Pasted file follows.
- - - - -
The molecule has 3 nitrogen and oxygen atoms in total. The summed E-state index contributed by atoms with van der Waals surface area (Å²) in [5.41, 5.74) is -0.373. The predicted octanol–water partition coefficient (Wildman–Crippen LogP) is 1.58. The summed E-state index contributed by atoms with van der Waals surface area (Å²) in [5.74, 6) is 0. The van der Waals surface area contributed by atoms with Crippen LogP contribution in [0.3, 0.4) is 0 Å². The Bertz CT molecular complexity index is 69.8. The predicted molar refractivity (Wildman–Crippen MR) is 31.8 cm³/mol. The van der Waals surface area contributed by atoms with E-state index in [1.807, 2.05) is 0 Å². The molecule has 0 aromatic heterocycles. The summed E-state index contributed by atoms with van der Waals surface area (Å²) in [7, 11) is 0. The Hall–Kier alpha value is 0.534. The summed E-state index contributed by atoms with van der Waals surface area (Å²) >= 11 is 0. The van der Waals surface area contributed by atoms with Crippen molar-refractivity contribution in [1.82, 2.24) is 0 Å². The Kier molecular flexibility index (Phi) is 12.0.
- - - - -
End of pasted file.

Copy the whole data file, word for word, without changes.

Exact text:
The molecule has 3 nitrogen and oxygen atoms in total. The summed E-state index contributed by atoms with van der Waals surface area (Å²) in [5.41, 5.74) is -0.373. The predicted octanol–water partition coefficient (Wildman–Crippen LogP) is 1.58. The summed E-state index contributed by atoms with van der Waals surface area (Å²) in [5.74, 6) is 0. The van der Waals surface area contributed by atoms with Crippen LogP contribution in [0.3, 0.4) is 0 Å². The Bertz CT molecular complexity index is 69.8. The predicted molar refractivity (Wildman–Crippen MR) is 31.8 cm³/mol. The van der Waals surface area contributed by atoms with E-state index in [1.807, 2.05) is 0 Å². The molecule has 0 aromatic heterocycles. The summed E-state index contributed by atoms with van der Waals surface area (Å²) in [7, 11) is 0. The Hall–Kier alpha value is 0.534. The summed E-state index contributed by atoms with van der Waals surface area (Å²) >= 11 is 0. The van der Waals surface area contributed by atoms with Crippen molar-refractivity contribution in [1.82, 2.24) is 0 Å². The Kier molecular flexibility index (Phi) is 12.0.